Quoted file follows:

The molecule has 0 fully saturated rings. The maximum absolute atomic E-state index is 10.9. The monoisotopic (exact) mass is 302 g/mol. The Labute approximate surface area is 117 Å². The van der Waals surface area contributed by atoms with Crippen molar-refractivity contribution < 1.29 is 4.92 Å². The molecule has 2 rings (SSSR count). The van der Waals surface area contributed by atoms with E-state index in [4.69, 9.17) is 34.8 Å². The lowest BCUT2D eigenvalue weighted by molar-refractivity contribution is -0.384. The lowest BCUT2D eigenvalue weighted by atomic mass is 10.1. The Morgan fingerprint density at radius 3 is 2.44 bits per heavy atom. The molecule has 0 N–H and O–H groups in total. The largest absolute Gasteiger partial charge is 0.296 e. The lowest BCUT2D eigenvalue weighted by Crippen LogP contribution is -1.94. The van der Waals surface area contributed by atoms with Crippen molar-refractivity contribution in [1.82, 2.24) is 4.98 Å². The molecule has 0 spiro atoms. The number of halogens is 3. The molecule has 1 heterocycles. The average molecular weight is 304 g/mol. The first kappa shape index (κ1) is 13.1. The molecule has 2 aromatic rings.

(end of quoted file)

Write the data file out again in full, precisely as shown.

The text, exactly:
The molecule has 0 fully saturated rings. The maximum absolute atomic E-state index is 10.9. The monoisotopic (exact) mass is 302 g/mol. The Labute approximate surface area is 117 Å². The van der Waals surface area contributed by atoms with Crippen molar-refractivity contribution < 1.29 is 4.92 Å². The molecule has 2 rings (SSSR count). The van der Waals surface area contributed by atoms with E-state index in [4.69, 9.17) is 34.8 Å². The lowest BCUT2D eigenvalue weighted by molar-refractivity contribution is -0.384. The lowest BCUT2D eigenvalue weighted by atomic mass is 10.1. The Morgan fingerprint density at radius 3 is 2.44 bits per heavy atom. The molecule has 0 N–H and O–H groups in total. The largest absolute Gasteiger partial charge is 0.296 e. The lowest BCUT2D eigenvalue weighted by Crippen LogP contribution is -1.94. The van der Waals surface area contributed by atoms with Crippen molar-refractivity contribution in [1.82, 2.24) is 4.98 Å². The molecule has 0 spiro atoms. The number of halogens is 3. The molecule has 1 heterocycles. The average molecular weight is 304 g/mol. The first kappa shape index (κ1) is 13.1. The molecule has 2 aromatic rings.